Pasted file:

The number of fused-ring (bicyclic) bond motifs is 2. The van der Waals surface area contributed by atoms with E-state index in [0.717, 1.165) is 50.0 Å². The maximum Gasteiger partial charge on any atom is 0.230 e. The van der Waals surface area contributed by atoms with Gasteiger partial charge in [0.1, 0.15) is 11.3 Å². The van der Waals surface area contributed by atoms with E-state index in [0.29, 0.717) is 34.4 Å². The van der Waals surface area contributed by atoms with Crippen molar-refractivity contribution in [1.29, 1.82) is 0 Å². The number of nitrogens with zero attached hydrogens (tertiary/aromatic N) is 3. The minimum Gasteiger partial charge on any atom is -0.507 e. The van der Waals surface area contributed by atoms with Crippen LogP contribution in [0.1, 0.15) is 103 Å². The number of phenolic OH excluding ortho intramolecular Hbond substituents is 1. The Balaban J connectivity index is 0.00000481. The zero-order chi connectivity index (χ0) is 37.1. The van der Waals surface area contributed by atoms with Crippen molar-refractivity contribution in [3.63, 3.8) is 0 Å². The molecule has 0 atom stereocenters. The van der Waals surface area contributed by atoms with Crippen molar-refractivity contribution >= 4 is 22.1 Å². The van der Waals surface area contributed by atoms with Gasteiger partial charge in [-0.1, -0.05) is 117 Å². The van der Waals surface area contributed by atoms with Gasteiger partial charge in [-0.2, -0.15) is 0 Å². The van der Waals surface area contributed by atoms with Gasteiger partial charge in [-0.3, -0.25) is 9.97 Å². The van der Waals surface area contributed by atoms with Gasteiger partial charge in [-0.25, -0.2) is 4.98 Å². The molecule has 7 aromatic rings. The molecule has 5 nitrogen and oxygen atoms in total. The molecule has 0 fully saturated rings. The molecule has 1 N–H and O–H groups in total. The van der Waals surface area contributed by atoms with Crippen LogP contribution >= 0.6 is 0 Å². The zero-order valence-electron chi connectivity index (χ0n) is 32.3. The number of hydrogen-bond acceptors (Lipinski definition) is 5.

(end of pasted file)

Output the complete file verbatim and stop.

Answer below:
The number of fused-ring (bicyclic) bond motifs is 2. The van der Waals surface area contributed by atoms with E-state index in [0.717, 1.165) is 50.0 Å². The maximum Gasteiger partial charge on any atom is 0.230 e. The van der Waals surface area contributed by atoms with Gasteiger partial charge in [0.1, 0.15) is 11.3 Å². The van der Waals surface area contributed by atoms with E-state index in [0.29, 0.717) is 34.4 Å². The van der Waals surface area contributed by atoms with Crippen molar-refractivity contribution in [1.29, 1.82) is 0 Å². The number of nitrogens with zero attached hydrogens (tertiary/aromatic N) is 3. The minimum Gasteiger partial charge on any atom is -0.507 e. The van der Waals surface area contributed by atoms with Crippen LogP contribution in [0.1, 0.15) is 103 Å². The number of phenolic OH excluding ortho intramolecular Hbond substituents is 1. The Balaban J connectivity index is 0.00000481. The zero-order chi connectivity index (χ0) is 37.1. The van der Waals surface area contributed by atoms with Crippen molar-refractivity contribution in [3.63, 3.8) is 0 Å². The molecule has 0 atom stereocenters. The van der Waals surface area contributed by atoms with Crippen molar-refractivity contribution >= 4 is 22.1 Å². The van der Waals surface area contributed by atoms with Gasteiger partial charge in [-0.1, -0.05) is 117 Å². The van der Waals surface area contributed by atoms with Gasteiger partial charge in [-0.2, -0.15) is 0 Å². The van der Waals surface area contributed by atoms with Gasteiger partial charge in [-0.3, -0.25) is 9.97 Å². The van der Waals surface area contributed by atoms with Gasteiger partial charge in [-0.25, -0.2) is 4.98 Å². The molecule has 7 aromatic rings. The molecule has 5 nitrogen and oxygen atoms in total. The molecule has 0 fully saturated rings. The molecule has 1 N–H and O–H groups in total. The van der Waals surface area contributed by atoms with Crippen LogP contribution >= 0.6 is 0 Å². The zero-order valence-electron chi connectivity index (χ0n) is 32.3. The number of hydrogen-bond acceptors (Lipinski definition) is 5.